– Many countries have paid the price for this
“In both Ghana and Mongolia, the overall impact of savings is a net loss running into the many millions of dollars (especially to foreign creditors). Had the governments of these countries allocated their resource revenues to debt reduction rather than savings, they would have paid less interest and less money would have left the countries.”- Report
By Abena Rockcliffe-Campbell
Guyana proposes to save its oil proceeds in the Sovereign Wealth Fund that it plans to establish at some point. While some government advisors support this proposition, international Sovereign Wealth Fund (SWF) Expert Andrew Bauer thinks that this would be a huge mistake.
In fact, during a recent interview with Kaieteur News, Bauer, of the Natural Resource Governance Institute (NRGI), said that based on the developmental needs of Guyana, saving should not be the priority at this point.
Bauer said that Guyana should be putting its energy behind establishing a National Development Plan that can guide its spending.
He told Kaieteur News, “In my providence in Canada, Quebec, if we had the same oil that you guys have, I would say save a bunch of the money. We have no need to spend crazy amounts right now. But Guyana is not Quebec, Guyana has poverty. It needs to spend and it has the possibility to spend, providing we have a National Development plan that makes sense. So, I would not provide the same advice… but, how much to spend? I would have to spend three years here to tell you how much to spend. But I can tell you need to spend.”
Also, Bauer said that it would make no economic to save proceeds from oil and gain two to three percent interest, but then take loans that may attract higher interest than the one being gained on the savings. He said that this will cost Guyana more and can increase poverty.
The points Bauer made during the interview with this newspaper were also articulated in a report done by him and colleague, David Mihalyi titled “Premature Funds: How Overenthusiasm and Bad Advice can Leave Countries Poorer.”
The report stated that in many countries—especially those with fiscal revenues that are massive relative to their small populations or economies—it makes sense to set aside a portion of oil or mineral wealth. A government can earn interest on these savings and use that interest to finance crucial social services and public investments.
Bauer and Mihalyi noted, for example, the Texas government uses the earnings from its sovereign wealth fund to finance public university education; Alaska uses its fund to pay cash dividends to each resident; and Norway and Timor-Leste use their funds’ interest to finance their national budgets.
However, they said that this approach makes less sense where public debt levels are so high that the interest rate paid on borrowed money is higher than the interest earned from SWF savings.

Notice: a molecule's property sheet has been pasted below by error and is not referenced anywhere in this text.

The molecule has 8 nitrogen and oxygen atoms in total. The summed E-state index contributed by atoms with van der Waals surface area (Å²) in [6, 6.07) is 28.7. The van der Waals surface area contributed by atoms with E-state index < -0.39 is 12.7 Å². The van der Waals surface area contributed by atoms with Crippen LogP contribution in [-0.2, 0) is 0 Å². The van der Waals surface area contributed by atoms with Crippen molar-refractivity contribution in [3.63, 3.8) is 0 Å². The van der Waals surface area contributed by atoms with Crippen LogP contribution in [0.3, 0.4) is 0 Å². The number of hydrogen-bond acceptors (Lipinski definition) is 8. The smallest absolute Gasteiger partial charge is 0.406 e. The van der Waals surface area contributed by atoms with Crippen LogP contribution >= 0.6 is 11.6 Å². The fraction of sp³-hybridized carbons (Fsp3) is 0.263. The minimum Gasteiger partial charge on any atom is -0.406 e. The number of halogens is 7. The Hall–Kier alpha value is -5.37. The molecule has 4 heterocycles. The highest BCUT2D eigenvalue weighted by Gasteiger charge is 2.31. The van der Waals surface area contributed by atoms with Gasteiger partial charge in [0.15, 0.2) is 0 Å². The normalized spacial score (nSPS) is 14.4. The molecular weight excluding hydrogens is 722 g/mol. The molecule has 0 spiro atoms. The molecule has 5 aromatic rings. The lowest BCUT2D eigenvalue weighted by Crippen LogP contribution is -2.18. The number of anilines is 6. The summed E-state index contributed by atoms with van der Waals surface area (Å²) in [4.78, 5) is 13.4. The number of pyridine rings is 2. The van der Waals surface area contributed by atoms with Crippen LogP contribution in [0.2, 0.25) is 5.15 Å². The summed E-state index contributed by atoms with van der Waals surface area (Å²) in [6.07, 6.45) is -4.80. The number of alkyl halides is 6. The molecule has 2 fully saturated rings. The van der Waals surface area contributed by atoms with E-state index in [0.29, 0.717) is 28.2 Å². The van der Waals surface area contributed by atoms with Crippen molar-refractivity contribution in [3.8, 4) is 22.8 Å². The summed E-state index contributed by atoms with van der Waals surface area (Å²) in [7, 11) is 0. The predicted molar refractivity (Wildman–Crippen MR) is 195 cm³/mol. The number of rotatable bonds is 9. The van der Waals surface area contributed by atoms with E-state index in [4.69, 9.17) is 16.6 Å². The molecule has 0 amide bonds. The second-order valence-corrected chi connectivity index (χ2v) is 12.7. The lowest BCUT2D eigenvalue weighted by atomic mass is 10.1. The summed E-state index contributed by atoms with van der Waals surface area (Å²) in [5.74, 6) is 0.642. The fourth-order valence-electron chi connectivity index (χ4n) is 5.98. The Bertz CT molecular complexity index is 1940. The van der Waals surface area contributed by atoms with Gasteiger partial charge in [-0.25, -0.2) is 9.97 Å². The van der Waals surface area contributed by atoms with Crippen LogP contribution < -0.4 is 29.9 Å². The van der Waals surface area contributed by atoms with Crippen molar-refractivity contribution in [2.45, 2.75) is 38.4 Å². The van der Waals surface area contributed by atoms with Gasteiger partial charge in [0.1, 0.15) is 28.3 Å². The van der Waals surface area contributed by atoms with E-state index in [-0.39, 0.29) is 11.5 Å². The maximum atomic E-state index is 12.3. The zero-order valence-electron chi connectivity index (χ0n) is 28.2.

The report stated, “The well-established, larger and more professionally managed SWFs have yielded financial returns in the range of 2 to 6 percent annually, but it is important to contrast this with the borrowing costs these countries face.
While many countries are borrowing at near-zero interest rates, emerging market sovereign bond yields are around 4.7 percent and the average African Eurobond requires borrowing states to return 6.2 percent to lenders. These yields can go much higher in case of shocks, and management fees in issuing bonds also add to the cost.”
It continued, “But countries with small savings, less experience investing in complex financial instruments and high debt levels should expect lower returns and higher interest rates on debt. For example, Ghana’s transparent and conservatively managed funds have yielded a net return of around 1 percent annually since they were established in 2011. However, over the same period, the country has borrowed over USD 3 billion in Eurobonds and is paying more than 9 percent interest on its latest Eurobond issuance.”
Similarly, the experts pointed out that Mongolia invested the money in its Fiscal Stability Fund in demand deposits in Mongolian commercial banks that generally pay seven to nine percent interest in domestic currency.
“In contrast, the government is paying nearly six percent on U.S. dollar-denominated debt and 14 percent on short-term domestic debt. Interest payments on Mongolian public debt alone were greater than USD 400 million in 2016, more than the government spent on health care for the whole country. Some funds do not publish the returns they earn, so we cannot assess their performance.”
However, both Ghana’s and Mongolia’s government borrowed extensively at high interest rates at the same time as they have been saving in their SWF and earning low returns.
In both Ghana and Mongolia, the overall impact of savings is a net loss running into the many millions of dollars (especially to foreign creditors).
Bauer and Mihalyi noted that had the governments of those two countries allocated their resource revenues to debt reduction rather than savings, they would have paid less interest and less money would have left the countries.
“As 2017 Nobel Prize laureate Richard Thaler has pointed out, there is a human tendency to place savings and borrowing into separate mental “buckets,” which may partly explain why governments make such ultimately irrational choices.
Mongolia—currently facing a debt crisis—has recently passed legislation requiring the government to save an additional 25 to 50 percent of its mineral revenues in any given year. Guyana and Lebanon, both highly indebted countries, are also in advanced stages of establishing oil and gas funds,” the report stated.
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